Last summer, I took a trip up to the shouf village where Farzhad's family still lives. We spent the day together. We talked for hours, told jokes, stories, smiled. And then we cried. They were right. Farzhad was with us, right there, all the time. When I left them an hour before sunset and passed by the old tree house, a bird, one bird, was chirping to me. Fouad, he said, it's me, come look, this is what I've done with the tree house since I last saw you, you'll like it, and don't you forget about me, come back and visit, there's still so much we can talk about...

16 Comments:

Blogger Mirvat said...

" you’re never really done for as long as you have a story and someone to tell it to".
bless you for this, it made me smile this monday morning.

7:00 AM  
Blogger rouba said...

your writing brought to mind the simplicity and wisdom of characters in my village that have never left and yet can tell you so much about life...you've just reminded me of how much i want to go back fouad! keep writing pieces like this one and remind people that there's much more to lebanon than monot and downtown

11:38 AM  
Blogger Ghassan said...

you're a very inspired person Fouad.

12:47 PM  
Blogger FZ said...

simply lovely--thank you

3:31 PM  
Blogger Ecce Libanus said...

Always refreshing, always pellucid, always profound, always moving. Thanks Abolfouf!!

7:58 PM  
Blogger Mar said...

You're finishing the tree house for him, simply by telling the story. Upon reading your post, every reader will very uniquely, impeccably and differently, form a Farhad's Tree House in his or her own imagination.He's smiling down at you Fouad.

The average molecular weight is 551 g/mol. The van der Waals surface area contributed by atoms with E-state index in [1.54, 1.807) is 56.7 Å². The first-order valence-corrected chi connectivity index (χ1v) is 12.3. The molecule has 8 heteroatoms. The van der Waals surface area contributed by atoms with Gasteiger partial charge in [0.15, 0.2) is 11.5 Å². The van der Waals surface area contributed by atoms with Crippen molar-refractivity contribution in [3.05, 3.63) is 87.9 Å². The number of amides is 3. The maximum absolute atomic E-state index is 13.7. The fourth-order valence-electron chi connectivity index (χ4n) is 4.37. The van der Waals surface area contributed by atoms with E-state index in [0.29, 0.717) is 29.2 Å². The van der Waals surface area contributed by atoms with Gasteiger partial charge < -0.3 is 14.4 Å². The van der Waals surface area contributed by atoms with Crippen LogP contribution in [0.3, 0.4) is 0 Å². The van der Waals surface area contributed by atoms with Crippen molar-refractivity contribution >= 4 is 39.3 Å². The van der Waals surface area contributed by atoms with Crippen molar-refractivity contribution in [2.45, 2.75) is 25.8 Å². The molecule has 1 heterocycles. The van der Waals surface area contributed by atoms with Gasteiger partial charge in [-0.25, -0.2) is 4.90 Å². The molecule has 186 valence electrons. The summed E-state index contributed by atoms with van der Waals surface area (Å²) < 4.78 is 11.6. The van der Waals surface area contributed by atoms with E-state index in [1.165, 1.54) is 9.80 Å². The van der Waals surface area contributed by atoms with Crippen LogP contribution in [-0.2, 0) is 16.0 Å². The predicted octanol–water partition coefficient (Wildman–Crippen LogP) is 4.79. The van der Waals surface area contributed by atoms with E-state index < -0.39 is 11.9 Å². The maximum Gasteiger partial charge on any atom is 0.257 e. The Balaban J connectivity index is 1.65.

8:38 PM  
Blogger hashem said...

Fouad,
that was so inspiring...
i miss my childhood playgrounds...
the old garden "el-jall" in my grandfather's house.
He died 15 years ago. Last year, my grandmom, sick and frail, left it and moved to my uncle's house in Beirut. My uncle took the whole place down.
I couldn't but cry when I knew about it.
I, for the first time, felt old, and I lost part of my childhood for ever.

thanx ya fouad.

10:30 PM  
Blogger Mar said...

My uncle did the same thing!!! I've always wondered why he didn't just renovate it and kept the saga alive.It would have been way cheaper than what he paid to build a house from scratch. People can be so narrow minded sometimes, it's sad.

Grandma's house will always be there, in my heart and my memory,with its scorpions, stray cats, ant kingdoms and fragrance that make me long for teta's physical existence :(

Thanks Hashem, fouad.Mercy on the souls of our dead.

8:28 AM  
Blogger FZ said...

death transcended by the unfinished work of the imagination, magical perpetuation vs. transience, immortality in the life of the dream... so much is razed, and built again, and wonderfully singing--

12:08 PM  
Blogger Zee said...

Sorry, but I left a somewhat "nasty" response on my blog to your answer about Islam.
Why sorry? Because I love your artistic approach on this page, your musings, your artistic touch. I can't help to like what you do!
But on the matters of the Qur'an we just part ways. It doesn't matter really between you and me. It just worries me that cliches remain in peoples consciousness and nobody takes the effort to actually read the book.

10:21 PM  
Blogger Fouad said...

Thank you all for always finding kind things to say and for spending the time to read.

12:58 AM  
Blogger Ramzi said...

I too want an unfinished tree house.

7:19 AM  
Blogger Fouad said...

I think you already have one ramzi :)

10:44 PM  
Anonymous Samira Said said...

Hey ...thanks for the post .. Samira Said is definately wonderful singer..I'm a big big fan !

You can visit Samira Said Fans Website , you'll find everything related to Samira:)

6:38 PM  
Blogger Ramzi said...

Now I do.

6:49 AM  
Blogger Fouad said...

...

7:10 AM